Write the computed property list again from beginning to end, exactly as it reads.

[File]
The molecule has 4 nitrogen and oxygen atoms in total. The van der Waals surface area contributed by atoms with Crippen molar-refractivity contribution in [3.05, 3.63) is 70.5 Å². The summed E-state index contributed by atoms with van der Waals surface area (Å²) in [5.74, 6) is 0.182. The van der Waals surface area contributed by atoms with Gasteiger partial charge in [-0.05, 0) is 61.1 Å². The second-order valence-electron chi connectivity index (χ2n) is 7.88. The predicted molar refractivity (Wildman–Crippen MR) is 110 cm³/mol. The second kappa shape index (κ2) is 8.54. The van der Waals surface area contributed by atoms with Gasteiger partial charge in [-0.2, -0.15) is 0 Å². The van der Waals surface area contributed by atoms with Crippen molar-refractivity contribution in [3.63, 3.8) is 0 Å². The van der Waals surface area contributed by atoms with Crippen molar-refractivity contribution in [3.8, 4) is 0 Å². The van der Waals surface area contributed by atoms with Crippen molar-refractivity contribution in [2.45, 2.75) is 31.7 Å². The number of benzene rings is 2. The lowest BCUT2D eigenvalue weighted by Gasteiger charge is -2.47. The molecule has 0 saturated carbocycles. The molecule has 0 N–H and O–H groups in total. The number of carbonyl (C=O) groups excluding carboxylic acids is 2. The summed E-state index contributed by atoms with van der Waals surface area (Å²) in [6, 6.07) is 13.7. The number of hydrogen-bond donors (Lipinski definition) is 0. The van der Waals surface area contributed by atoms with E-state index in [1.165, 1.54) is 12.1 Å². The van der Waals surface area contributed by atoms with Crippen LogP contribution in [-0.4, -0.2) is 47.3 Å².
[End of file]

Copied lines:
The molecule has 4 nitrogen and oxygen atoms in total. The van der Waals surface area contributed by atoms with Crippen molar-refractivity contribution in [3.05, 3.63) is 70.5 Å². The summed E-state index contributed by atoms with van der Waals surface area (Å²) in [5.74, 6) is 0.182. The van der Waals surface area contributed by atoms with Gasteiger partial charge in [-0.05, 0) is 61.1 Å². The second-order valence-electron chi connectivity index (χ2n) is 7.88. The predicted molar refractivity (Wildman–Crippen MR) is 110 cm³/mol. The second kappa shape index (κ2) is 8.54. The van der Waals surface area contributed by atoms with Gasteiger partial charge in [-0.2, -0.15) is 0 Å². The van der Waals surface area contributed by atoms with Crippen molar-refractivity contribution in [3.63, 3.8) is 0 Å². The van der Waals surface area contributed by atoms with Crippen molar-refractivity contribution in [3.8, 4) is 0 Å². The van der Waals surface area contributed by atoms with Crippen molar-refractivity contribution in [2.45, 2.75) is 31.7 Å². The number of benzene rings is 2. The lowest BCUT2D eigenvalue weighted by Gasteiger charge is -2.47. The molecule has 0 saturated carbocycles. The molecule has 0 N–H and O–H groups in total. The number of carbonyl (C=O) groups excluding carboxylic acids is 2. The summed E-state index contributed by atoms with van der Waals surface area (Å²) in [6, 6.07) is 13.7. The number of hydrogen-bond donors (Lipinski definition) is 0. The van der Waals surface area contributed by atoms with E-state index in [1.165, 1.54) is 12.1 Å². The van der Waals surface area contributed by atoms with Crippen LogP contribution in [-0.4, -0.2) is 47.3 Å².